Nemesis basically follows the pattern of the novels in Roth’s “America trilogy”: a narrator reminisces about a fellow working-class New Jerseyan guy he used to idealize, whose life has collapsed; it initially seems that Idealized Guy was destroyed by his interactions with a strong-willed but two-dimensional woman; Narrator Guy ultimately discovers that Idealized Guy’s fate was sealed by aspects of his character or values that go back to long before he met her. In this case, Idealized Guy is the courageous twenty-three-year-old gym teacher Bucky Cantor; Narrator Guy is his student Arnie Mesnikoff; 2-D woman is Bucky’s fiancée Marcia. The catastrophe seems to be Bucky’s decision to leave his job in Newark during the 1944 polio epidemic to work at a summer camp alongside Marcia: Bucky comes to believe that he had been an asymptomatic polio carrier and brought the disease to the camp. After falling ill himself, he breaks off his engagement and becomes a guilt-ridden recluse. The novel’s final scene is an encounter between Bucky and Arnie in 1971: Arnie, also disabled by polio, has led a less self-dramatizing life, marrying, having children, and becoming an architect specializing in barrier-free environments. He is hard-pressed to understand why Bucky clings so fiercely to his martyrdom. The story can be read as Arnie’s attempt to understand his childhood idol’s fall.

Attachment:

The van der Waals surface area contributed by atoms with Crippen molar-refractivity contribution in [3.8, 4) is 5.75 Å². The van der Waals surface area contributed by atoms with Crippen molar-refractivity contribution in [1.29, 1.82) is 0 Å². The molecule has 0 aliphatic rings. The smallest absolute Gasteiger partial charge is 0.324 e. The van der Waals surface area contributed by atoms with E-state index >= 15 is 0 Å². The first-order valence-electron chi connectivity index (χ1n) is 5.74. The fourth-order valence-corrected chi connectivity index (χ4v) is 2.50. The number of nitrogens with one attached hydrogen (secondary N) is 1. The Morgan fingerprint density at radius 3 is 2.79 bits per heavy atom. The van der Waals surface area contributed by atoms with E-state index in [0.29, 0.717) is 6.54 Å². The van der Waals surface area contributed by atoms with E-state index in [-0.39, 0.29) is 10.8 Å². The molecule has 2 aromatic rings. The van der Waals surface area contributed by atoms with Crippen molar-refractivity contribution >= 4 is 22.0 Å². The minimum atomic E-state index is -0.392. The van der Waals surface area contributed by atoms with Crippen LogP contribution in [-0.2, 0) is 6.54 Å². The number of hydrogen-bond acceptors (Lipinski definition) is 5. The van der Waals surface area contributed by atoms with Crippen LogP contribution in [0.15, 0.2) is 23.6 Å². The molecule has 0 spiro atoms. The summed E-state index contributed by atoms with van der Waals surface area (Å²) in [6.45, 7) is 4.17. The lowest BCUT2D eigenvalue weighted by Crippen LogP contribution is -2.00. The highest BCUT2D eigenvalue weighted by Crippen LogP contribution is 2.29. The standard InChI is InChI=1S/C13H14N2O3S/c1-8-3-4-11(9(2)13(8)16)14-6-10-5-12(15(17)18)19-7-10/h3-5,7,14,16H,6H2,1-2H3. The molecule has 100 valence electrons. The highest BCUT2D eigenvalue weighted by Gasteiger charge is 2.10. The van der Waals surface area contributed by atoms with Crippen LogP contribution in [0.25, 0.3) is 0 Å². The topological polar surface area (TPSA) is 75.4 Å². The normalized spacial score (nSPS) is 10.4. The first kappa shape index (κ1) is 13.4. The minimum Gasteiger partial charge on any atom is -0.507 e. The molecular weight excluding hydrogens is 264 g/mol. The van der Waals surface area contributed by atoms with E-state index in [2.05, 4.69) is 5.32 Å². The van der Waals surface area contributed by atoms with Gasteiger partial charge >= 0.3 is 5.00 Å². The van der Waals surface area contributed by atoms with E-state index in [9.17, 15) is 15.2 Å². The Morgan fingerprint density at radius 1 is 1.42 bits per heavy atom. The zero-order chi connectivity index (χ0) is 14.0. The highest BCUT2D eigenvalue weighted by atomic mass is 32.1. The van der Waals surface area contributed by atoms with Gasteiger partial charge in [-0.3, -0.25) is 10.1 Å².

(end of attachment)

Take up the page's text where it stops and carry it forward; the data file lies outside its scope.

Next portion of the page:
Mark McGurl recently suggested that late Roth can be understood in terms of existentialist thought, as it became fashionable in the late-1950s U.S. when Roth’s career was beginning; and that perspective is certainly relevant to Arnie’s argument with Bucky: Arnie tends to think that Bucky is guilty of a kind of mauvaise foi, abnegating the freedom and responsibility to choose the narrative he will make of his life. Roth, I would suggest, keeps the question open of whether Bucky has that kind of freedom or whether the facts of his upbringing more or less doomed him to an understanding of guilt, duty, and masculinity that made it impossible for him to interpret and respond to his illness any differently than he has. We are in the realm of Wharton and Dreiser and Fitzgerald, with the strong suggestion that character, as formed (or distorted) by specific imperatives of U.S. life, is destiny. More generally, Roth is partaking of the anti-transcendent tradition in American literature from Hawthorne to Egan: the seductions of the grandiose narrative are very great, this tradition tells us, but it will destroy your relations with others — you’d far better settle down and work for your family and community.